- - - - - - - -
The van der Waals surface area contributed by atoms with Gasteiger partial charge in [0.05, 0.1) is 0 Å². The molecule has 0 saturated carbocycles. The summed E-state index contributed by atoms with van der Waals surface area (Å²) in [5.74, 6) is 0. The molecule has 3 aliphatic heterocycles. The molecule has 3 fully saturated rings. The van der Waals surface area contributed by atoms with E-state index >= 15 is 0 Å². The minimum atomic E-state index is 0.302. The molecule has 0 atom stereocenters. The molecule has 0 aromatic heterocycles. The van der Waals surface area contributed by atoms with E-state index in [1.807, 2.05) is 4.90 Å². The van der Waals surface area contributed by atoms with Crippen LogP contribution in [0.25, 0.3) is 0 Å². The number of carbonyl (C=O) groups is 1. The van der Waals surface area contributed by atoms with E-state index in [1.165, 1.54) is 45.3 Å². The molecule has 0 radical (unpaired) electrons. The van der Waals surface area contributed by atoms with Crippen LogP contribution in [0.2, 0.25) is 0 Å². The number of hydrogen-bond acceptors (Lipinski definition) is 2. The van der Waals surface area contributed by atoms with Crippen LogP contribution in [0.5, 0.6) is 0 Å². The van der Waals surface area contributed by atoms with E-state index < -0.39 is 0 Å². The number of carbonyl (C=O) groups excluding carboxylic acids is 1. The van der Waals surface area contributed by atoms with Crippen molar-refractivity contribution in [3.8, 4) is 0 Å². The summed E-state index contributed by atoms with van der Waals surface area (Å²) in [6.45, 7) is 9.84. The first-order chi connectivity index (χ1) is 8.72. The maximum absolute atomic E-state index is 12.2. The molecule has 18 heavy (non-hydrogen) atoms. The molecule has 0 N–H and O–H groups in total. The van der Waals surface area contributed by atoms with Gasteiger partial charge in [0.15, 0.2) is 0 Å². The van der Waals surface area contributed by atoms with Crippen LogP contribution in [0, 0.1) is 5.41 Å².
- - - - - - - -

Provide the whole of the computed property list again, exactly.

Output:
The van der Waals surface area contributed by atoms with Gasteiger partial charge in [0.05, 0.1) is 0 Å². The molecule has 0 saturated carbocycles. The summed E-state index contributed by atoms with van der Waals surface area (Å²) in [5.74, 6) is 0. The molecule has 3 aliphatic heterocycles. The molecule has 3 fully saturated rings. The van der Waals surface area contributed by atoms with E-state index >= 15 is 0 Å². The minimum atomic E-state index is 0.302. The molecule has 0 atom stereocenters. The molecule has 0 aromatic heterocycles. The van der Waals surface area contributed by atoms with E-state index in [1.807, 2.05) is 4.90 Å². The van der Waals surface area contributed by atoms with Crippen LogP contribution in [0.25, 0.3) is 0 Å². The number of carbonyl (C=O) groups is 1. The van der Waals surface area contributed by atoms with E-state index in [1.165, 1.54) is 45.3 Å². The molecule has 0 radical (unpaired) electrons. The van der Waals surface area contributed by atoms with Crippen LogP contribution in [0.2, 0.25) is 0 Å². The number of hydrogen-bond acceptors (Lipinski definition) is 2. The van der Waals surface area contributed by atoms with Crippen LogP contribution in [0.5, 0.6) is 0 Å². The van der Waals surface area contributed by atoms with E-state index < -0.39 is 0 Å². The number of carbonyl (C=O) groups excluding carboxylic acids is 1. The van der Waals surface area contributed by atoms with Crippen molar-refractivity contribution in [3.8, 4) is 0 Å². The summed E-state index contributed by atoms with van der Waals surface area (Å²) in [6.45, 7) is 9.84. The first-order chi connectivity index (χ1) is 8.72. The maximum absolute atomic E-state index is 12.2. The molecule has 18 heavy (non-hydrogen) atoms. The molecule has 0 N–H and O–H groups in total. The van der Waals surface area contributed by atoms with Gasteiger partial charge in [0.15, 0.2) is 0 Å². The van der Waals surface area contributed by atoms with Crippen LogP contribution in [0, 0.1) is 5.41 Å².